1899, 'The Gregory News' January 3. Sunday last week, two men at Opalton started off for water,12 miles (18kms) distant when they missed their way. They struck the mailman's pad and the one who reached Opalton sent help to his mate 10 miles away.
1899, January 21. One of the biggest, or maybe the biggest ironstone pipe of opal ever discovered was at Conways diggings and was 11 feet (3.35metres) long with an average thickness of a man's thigh. It took 4 men to carry the, broken up, main sections back to the Police station at Opalton. R.Shillington, G.H. Greenwood, E.T.Creed and a man named Jones were the miners involved.
1899, 'The Gregory News' April 18. 'Poison in a mailbag' the postman found a packet of arsenic which had broken open in transit. It was addressed to a Rabbiter in the district.
1899. Warden A.H.Zillman's report states Opalton was in decline but some rich opal was still being won. An average of 80 men at Opalton and adjacent camps.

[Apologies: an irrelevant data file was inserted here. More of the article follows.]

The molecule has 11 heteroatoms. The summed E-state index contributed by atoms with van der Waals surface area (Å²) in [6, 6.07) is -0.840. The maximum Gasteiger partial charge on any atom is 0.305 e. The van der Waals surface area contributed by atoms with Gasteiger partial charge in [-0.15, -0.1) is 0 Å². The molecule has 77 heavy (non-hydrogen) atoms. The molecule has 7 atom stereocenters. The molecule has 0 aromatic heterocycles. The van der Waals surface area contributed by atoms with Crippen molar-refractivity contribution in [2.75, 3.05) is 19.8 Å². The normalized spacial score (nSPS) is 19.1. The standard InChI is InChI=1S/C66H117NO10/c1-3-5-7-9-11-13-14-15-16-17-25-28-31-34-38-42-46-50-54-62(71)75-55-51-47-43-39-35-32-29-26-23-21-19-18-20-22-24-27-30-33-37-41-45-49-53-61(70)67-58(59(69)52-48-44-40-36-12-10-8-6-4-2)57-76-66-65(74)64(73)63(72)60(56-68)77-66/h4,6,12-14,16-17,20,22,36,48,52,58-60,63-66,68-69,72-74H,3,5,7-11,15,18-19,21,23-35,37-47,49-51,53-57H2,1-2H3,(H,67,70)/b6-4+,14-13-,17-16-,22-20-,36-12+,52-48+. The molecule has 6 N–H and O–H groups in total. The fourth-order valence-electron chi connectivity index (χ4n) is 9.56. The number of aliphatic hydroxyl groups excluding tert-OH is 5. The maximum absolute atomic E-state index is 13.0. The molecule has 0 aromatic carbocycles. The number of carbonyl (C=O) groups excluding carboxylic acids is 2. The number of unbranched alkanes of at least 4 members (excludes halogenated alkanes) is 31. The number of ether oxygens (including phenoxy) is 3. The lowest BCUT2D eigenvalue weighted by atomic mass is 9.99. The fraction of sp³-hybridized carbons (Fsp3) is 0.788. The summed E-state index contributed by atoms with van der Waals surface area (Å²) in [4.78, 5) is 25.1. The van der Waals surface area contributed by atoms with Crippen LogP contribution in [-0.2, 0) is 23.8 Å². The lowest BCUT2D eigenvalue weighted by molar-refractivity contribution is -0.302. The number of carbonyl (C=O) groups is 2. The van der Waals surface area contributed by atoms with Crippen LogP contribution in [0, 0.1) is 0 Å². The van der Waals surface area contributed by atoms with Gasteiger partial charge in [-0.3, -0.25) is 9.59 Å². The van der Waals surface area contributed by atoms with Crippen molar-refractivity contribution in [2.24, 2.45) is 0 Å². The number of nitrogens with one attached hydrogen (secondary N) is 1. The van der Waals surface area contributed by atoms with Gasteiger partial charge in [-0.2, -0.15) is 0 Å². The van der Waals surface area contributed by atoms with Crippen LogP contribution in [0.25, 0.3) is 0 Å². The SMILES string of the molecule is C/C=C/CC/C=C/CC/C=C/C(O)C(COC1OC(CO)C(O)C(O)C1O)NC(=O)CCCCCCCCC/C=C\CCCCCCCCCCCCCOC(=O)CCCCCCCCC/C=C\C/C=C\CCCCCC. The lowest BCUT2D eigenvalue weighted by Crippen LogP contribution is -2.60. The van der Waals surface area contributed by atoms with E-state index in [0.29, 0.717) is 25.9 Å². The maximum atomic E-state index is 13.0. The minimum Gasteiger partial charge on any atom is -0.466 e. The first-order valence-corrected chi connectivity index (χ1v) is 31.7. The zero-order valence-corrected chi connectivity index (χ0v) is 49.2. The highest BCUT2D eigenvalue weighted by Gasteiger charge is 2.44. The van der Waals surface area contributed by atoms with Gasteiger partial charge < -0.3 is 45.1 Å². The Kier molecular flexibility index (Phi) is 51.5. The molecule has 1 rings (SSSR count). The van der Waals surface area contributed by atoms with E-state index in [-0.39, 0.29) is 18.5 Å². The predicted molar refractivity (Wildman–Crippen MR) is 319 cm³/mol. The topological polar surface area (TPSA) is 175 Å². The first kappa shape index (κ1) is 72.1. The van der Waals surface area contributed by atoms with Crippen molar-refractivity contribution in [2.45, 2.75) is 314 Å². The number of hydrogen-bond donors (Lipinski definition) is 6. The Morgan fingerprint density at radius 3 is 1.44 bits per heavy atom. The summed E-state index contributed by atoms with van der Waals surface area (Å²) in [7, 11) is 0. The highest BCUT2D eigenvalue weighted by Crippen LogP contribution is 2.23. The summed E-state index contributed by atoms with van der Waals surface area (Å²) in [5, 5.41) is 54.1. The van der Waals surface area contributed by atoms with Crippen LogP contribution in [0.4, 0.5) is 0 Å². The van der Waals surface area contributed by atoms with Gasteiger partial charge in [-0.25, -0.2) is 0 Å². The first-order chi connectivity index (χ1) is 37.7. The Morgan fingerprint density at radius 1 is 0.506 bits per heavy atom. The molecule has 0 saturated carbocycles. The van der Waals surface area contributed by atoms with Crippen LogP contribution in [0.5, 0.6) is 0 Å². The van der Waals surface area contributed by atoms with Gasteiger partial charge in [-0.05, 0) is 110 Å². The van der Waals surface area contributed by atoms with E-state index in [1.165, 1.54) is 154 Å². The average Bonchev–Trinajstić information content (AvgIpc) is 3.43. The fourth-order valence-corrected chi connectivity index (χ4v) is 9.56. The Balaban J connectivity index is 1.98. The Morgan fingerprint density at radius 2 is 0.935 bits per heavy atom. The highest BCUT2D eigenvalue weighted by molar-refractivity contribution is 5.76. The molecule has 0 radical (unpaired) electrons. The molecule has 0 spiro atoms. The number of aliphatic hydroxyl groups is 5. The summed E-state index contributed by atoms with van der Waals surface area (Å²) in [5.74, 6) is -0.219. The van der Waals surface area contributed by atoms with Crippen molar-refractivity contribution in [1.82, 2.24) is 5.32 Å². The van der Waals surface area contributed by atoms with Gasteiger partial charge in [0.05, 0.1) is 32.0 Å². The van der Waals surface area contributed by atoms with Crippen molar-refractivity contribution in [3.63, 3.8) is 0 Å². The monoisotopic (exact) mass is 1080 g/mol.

1899, 'The Gregory News' May 2. Mr.J.Booker an opal buyer from Longreach secured £600 worth of opal from several owners.
1900, 'The Gregory News' February 12. Mr.A.Lewis who is running a coach out Opalton way, reports that Mr.J.Cameron J.P. died at Opalton.
1900, 'The Gregory News' August 13. Good find of opal reported at Horse creek about 25 miles (approx. 36 kms) from Opalton.
1901. Only a small amount of activity on the main field at Opalton itself. The Police station closed on September 14, 1901.
1901, 'The Gregory News' December 23. Mr.C.F.V.Jackson, assistant government geologist was in Winton last week with the intention of visiting the fields in the district.